North Korean Defectors Would Return

Life remains hard for North Koreans fleeing into China.

china-nkorea-border.jpg A Chinese border guard tries to stop his picture from being taken along the Tumen River, March 21, 2009.

North Koreans driven across the border into China by hunger would return to their homeland if it were more “open,” according to defectors interviewed recently in the northeastern Chinese province of Jilin.

More than 20,000 North Korean defectors are now estimated to live in Chinese areas bordering North Korea, with others moving farther into China to escape detection by authorities.

“We would return to North Korea, absolutely. That’s where our hometown, parents, and siblings are,” several of the defectors said.

Many of those interviewed said they had crossed the Tumen River from North Korea after hearing they could find work in China. In total, an estimated 100,000 North Koreans now live throughout China.

“I escaped from North Korea with the help of an ethnic Korean resident of China,” said one man, Lim Young Sun.

“I wanted to work for a few years, make some money, and return to North Korea. I was always busy trying to find food and survive.”

“There was nothing to eat. I left North Korea because I was hungry,” another man, Choi Myung Chul, said.

Plan to return

Lim Young Sun and another defector—a woman, Moon Hye Run—said they plan to return to their families in North Korea after working for a year or two in China.

Both had crossed the Tumen river into China in December 2010 after leaving Chungjin in North Hamgyeong province.

But Lim said that North Korea must relax the strict controls it imposes on its people if it wants to improve their lives.

“Openness, liberalization. That’s what’s needed,” he said.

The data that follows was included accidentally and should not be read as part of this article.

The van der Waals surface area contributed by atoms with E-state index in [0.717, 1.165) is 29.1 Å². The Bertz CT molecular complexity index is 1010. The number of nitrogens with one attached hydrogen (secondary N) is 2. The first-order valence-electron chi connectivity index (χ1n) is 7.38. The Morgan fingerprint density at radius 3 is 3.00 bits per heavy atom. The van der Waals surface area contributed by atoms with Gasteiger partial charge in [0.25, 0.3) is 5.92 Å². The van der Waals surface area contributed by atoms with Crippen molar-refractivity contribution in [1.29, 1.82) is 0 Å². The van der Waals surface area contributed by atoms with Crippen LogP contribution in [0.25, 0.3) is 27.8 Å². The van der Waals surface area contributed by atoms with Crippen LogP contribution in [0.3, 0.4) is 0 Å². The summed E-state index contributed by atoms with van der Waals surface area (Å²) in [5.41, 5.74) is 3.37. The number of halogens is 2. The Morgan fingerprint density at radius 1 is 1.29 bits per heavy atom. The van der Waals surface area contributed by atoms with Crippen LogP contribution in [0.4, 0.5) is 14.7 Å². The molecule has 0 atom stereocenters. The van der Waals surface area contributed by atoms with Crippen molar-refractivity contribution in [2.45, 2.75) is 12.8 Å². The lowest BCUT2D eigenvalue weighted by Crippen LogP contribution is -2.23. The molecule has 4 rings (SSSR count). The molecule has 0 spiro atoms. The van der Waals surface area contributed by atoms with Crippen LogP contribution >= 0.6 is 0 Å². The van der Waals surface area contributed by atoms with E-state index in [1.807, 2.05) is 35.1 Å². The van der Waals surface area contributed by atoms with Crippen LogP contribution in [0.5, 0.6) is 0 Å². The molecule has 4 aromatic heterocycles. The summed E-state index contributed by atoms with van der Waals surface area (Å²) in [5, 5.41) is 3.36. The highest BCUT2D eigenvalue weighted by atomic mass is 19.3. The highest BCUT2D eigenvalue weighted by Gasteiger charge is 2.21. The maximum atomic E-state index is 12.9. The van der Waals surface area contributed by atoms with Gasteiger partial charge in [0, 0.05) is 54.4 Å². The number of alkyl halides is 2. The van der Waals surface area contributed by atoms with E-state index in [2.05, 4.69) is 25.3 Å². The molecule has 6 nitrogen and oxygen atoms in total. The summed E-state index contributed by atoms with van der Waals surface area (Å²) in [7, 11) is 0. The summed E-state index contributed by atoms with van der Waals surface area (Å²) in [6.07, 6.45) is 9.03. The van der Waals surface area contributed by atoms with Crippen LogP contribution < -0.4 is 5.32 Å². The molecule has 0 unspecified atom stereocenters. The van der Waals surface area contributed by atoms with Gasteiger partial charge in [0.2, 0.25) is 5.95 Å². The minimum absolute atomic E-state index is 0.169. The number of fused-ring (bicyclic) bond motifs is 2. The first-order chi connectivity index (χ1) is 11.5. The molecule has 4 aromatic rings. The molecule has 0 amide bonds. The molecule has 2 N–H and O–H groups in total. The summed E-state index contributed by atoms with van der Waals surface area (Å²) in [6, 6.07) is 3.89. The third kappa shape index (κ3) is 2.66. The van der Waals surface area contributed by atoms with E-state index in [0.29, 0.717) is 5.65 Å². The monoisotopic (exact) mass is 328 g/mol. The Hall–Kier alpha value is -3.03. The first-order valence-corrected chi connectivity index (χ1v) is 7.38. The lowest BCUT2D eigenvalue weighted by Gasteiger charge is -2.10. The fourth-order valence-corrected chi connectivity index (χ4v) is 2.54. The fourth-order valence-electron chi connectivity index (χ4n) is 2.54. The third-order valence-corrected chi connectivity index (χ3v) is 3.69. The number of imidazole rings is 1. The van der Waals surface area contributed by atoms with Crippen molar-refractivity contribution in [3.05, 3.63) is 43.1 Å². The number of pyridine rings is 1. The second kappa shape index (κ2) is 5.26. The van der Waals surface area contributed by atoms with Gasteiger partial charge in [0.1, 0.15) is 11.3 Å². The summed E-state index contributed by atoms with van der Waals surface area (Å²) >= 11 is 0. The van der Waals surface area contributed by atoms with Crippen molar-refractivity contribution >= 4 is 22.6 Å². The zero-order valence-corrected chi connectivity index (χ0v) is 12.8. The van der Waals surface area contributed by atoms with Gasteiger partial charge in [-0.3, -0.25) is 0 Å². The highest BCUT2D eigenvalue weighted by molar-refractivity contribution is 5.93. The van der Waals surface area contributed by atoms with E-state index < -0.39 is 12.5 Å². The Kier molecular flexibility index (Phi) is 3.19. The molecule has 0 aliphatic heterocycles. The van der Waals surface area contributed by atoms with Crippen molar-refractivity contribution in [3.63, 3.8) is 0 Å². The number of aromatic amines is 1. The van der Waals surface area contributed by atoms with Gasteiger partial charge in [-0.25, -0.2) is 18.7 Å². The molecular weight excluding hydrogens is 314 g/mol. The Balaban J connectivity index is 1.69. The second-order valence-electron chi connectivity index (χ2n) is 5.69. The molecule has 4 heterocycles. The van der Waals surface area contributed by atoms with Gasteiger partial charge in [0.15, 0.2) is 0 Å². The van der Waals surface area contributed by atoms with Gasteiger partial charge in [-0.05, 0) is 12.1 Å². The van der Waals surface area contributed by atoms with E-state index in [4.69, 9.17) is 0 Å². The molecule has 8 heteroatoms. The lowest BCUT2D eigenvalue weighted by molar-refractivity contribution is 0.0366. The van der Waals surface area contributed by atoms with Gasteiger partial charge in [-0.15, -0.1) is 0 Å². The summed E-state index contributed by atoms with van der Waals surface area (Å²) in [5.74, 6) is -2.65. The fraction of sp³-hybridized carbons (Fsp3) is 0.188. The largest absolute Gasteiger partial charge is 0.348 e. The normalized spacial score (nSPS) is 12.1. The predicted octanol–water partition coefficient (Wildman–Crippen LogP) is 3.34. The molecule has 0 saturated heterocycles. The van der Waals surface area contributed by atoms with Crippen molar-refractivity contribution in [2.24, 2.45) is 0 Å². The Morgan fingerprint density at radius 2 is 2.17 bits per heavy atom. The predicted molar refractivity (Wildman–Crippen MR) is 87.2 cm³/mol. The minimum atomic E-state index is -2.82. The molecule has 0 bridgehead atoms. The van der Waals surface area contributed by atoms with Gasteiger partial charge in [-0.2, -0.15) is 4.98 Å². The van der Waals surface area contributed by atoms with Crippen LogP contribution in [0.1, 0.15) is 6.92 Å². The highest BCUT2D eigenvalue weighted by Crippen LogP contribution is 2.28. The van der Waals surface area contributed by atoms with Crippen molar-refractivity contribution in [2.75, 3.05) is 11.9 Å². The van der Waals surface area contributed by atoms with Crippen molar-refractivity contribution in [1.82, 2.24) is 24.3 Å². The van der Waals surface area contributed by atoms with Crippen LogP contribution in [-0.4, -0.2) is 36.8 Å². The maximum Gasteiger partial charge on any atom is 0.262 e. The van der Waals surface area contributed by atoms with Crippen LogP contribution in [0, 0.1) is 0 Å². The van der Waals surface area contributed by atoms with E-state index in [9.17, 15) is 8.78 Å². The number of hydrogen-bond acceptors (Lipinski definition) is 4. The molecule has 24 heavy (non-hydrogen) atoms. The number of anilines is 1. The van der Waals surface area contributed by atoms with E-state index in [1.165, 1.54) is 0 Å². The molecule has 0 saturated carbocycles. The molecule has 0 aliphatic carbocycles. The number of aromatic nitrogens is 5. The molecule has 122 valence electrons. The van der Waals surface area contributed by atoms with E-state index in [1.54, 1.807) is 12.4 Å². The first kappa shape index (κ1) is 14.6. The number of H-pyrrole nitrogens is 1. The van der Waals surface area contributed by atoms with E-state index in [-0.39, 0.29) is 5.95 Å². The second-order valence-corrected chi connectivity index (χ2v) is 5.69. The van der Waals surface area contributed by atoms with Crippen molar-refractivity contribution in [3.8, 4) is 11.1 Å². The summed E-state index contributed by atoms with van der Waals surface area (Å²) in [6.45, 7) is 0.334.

“Young people should be able to spread their wings and live freely,” added Moon. “But they are unable to do that in North Korea.”

“The biggest problem is the lack of freedom,” she said.

Nuclear program blamed

Asked if he had received food aid sent by the United Nations or South Korea while living in the North, Lim answered, “No, never.”

“I did eat rice that was stolen and then sold in open markets,” Lim said. “As far as I know, all the rice sent by South Korea is given to the military.”

Most of the defectors interviewed expressed a negative view of their country’s nuclear weapons program, which they blamed for the day-to-day hardships endured by North Korean citizens.

“That is no reason to feel proud,” said Kim Chang Sook, 80, who defected from the North Korean city of Munsan in October 2010 after having been deported from China three years before following an earlier escape.

“It’s just a matter of saying, ‘Look, we’ve got it. We’re tough.’ That’s all,” she said.

“We could feed all the people of North Korea for 10 years if we used the money spent on preparations for war.”

Life remains hard

Even for those who successfully cross the border into China, life remains hard, and many go into hiding to avoid detection, some of those interviewed said.

“The Chinese authorities have intensified their crackdown on North Korean defectors,” said Kim Jae Sung, a North Korean man who escaped from North Hamgyeong province in 2009 and now works in the Chinese border city of Yanji.

“Until a while ago, one could easily see North Korean defectors in the open, but nowadays they don’t want to show themselves, and they live in hiding.”

“After they escape from North Korea, defectors don’t spend more than a week in Yanji,” he said.

Chinese authorities have offered rewards of up to 3,000 yuan [U.S. $456] to Chinese nationals and resident ethnic Koreans who report North Korean defectors, sources said, and many defectors now try to live as far away from the border as possible.

Recently, many have settled in Qingdao and Shanghai, or even as far south as Guangzhou.

Reported by Jae Wan Noh for RFA’s Korean service. Translated by Grigore Scarlatoiu. Written in English by Richard Finney.

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